However, excessive turnover increases costs and diverts time and attention from organizational goals. It can lead to a loss of institutional knowledge and hinder efforts to foster a cohesive corporate culture. In 2022, the prevalence of quiet quitting and the rise in great resignations posed persistent challenges for call centers, impacting customer experience and elevating operational costs.

Research from the SQM Group indicates that 47 percent of managers cite high agent turnover and absenteeism as major challenges in call center operations.¹ This has resulted in a notable drop in First Call Resolution (FCR) and Customer Satisfaction (CSAT).

The consistently high agent turnover rate of 38 percent is a primary obstacle to achieving high CSAT and FCR rates in call centers. And the employee exit trend isn’t calming down anytime soon. More agent turnover means more burnout, absentees, higher operating costs, and lower FCR and CSAT.

It emphasizes that call center turnover is the top KPI. This idea comes from the belief that keeping an eye on turnover is crucial for running things smoothly in the call center world.


Call Center Turnover Cost in Numbers 

According to the NICE WEM Global Survey, call centers experienced an average attrition rate of 42 percent in 2021.² Additionally, research from Cresta spotlights the attrition cost for call center roles, which is around 1.3 times the average attrition rate in the U.S. since COVID-19:³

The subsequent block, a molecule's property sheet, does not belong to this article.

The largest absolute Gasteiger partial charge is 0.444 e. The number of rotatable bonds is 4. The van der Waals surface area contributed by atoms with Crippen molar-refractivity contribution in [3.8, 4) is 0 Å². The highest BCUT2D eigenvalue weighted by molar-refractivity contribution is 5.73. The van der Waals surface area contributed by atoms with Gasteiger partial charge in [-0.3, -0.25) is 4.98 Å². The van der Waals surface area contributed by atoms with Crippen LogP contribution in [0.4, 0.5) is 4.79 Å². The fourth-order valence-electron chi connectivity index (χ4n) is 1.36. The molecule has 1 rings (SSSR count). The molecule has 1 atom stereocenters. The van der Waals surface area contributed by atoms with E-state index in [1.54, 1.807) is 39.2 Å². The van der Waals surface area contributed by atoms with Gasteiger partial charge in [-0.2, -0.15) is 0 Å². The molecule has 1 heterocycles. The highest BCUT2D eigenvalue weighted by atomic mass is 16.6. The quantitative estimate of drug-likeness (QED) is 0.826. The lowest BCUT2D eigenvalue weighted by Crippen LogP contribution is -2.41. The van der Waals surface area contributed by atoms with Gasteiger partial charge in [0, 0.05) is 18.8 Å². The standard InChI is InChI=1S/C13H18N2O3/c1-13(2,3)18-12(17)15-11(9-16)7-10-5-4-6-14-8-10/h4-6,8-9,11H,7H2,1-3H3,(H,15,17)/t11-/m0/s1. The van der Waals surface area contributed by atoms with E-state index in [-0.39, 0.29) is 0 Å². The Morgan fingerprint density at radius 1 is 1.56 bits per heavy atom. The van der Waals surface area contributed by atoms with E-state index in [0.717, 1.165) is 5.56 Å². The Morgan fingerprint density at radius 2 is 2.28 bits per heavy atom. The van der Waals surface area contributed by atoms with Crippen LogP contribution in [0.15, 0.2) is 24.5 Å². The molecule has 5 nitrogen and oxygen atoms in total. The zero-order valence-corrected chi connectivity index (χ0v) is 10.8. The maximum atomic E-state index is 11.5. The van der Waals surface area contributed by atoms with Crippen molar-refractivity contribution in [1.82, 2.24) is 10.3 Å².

• Contact centers overall: 83.7 percent
  • Sales roles: 79.8 percent
  • Care and support roles: 87.6 percent


Beyond the concerning statistics, high turnover rates create major financial burdens for contact centers. The constant churn requires perpetual recruiting and training investments, including:

  • Contact centers overall: 14.3 months
  • Sales roles: 15 months
  • Care and support roles: 13.7 months


Meanwhile, the yearly expenses to replace a call center with 100 agents are calculated as follows:

  • Contact centers overall: $800,000–$1.7 million
  • Sales roles: $800,000–$1.6 million
  • Care and support roles: $900,000–$1.8 million


This excessive turnover resulted in surging expenses for recruitment, declining productivity, and falling workplace morale. The data signals an urgent priority for the industry – mitigating the turnover crisis to build workforce stability.


Factors Contributing to Employee Attrition in the Call Center